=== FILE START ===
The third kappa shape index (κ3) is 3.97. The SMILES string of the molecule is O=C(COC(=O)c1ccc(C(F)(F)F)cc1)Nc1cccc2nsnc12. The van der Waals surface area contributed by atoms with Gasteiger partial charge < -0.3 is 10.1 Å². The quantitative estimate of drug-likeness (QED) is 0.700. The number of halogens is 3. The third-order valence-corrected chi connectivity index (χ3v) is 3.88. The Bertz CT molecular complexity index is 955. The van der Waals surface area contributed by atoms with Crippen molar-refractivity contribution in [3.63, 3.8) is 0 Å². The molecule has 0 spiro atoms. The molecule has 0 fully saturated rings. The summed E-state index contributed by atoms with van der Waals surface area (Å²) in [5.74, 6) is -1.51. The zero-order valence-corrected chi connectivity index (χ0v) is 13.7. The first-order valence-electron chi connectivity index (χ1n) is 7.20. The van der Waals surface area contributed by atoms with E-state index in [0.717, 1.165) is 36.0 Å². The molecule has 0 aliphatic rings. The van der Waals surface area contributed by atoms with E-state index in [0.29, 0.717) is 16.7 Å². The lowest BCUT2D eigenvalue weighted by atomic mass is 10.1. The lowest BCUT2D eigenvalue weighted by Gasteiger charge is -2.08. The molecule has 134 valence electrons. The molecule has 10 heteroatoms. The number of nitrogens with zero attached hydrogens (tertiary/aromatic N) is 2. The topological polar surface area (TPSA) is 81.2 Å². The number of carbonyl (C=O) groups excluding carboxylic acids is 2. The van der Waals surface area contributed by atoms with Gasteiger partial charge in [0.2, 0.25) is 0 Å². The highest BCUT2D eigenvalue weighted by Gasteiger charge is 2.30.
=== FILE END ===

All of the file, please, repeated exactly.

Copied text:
The third kappa shape index (κ3) is 3.97. The SMILES string of the molecule is O=C(COC(=O)c1ccc(C(F)(F)F)cc1)Nc1cccc2nsnc12. The van der Waals surface area contributed by atoms with Gasteiger partial charge < -0.3 is 10.1 Å². The quantitative estimate of drug-likeness (QED) is 0.700. The number of halogens is 3. The third-order valence-corrected chi connectivity index (χ3v) is 3.88. The Bertz CT molecular complexity index is 955. The van der Waals surface area contributed by atoms with Crippen molar-refractivity contribution in [3.63, 3.8) is 0 Å². The molecule has 0 spiro atoms. The molecule has 0 fully saturated rings. The summed E-state index contributed by atoms with van der Waals surface area (Å²) in [5.74, 6) is -1.51. The zero-order valence-corrected chi connectivity index (χ0v) is 13.7. The first-order valence-electron chi connectivity index (χ1n) is 7.20. The van der Waals surface area contributed by atoms with E-state index in [0.717, 1.165) is 36.0 Å². The molecule has 0 aliphatic rings. The van der Waals surface area contributed by atoms with E-state index in [0.29, 0.717) is 16.7 Å². The lowest BCUT2D eigenvalue weighted by atomic mass is 10.1. The lowest BCUT2D eigenvalue weighted by Gasteiger charge is -2.08. The molecule has 134 valence electrons. The molecule has 10 heteroatoms. The number of nitrogens with zero attached hydrogens (tertiary/aromatic N) is 2. The topological polar surface area (TPSA) is 81.2 Å². The number of carbonyl (C=O) groups excluding carboxylic acids is 2. The van der Waals surface area contributed by atoms with Gasteiger partial charge in [0.2, 0.25) is 0 Å². The highest BCUT2D eigenvalue weighted by Gasteiger charge is 2.30.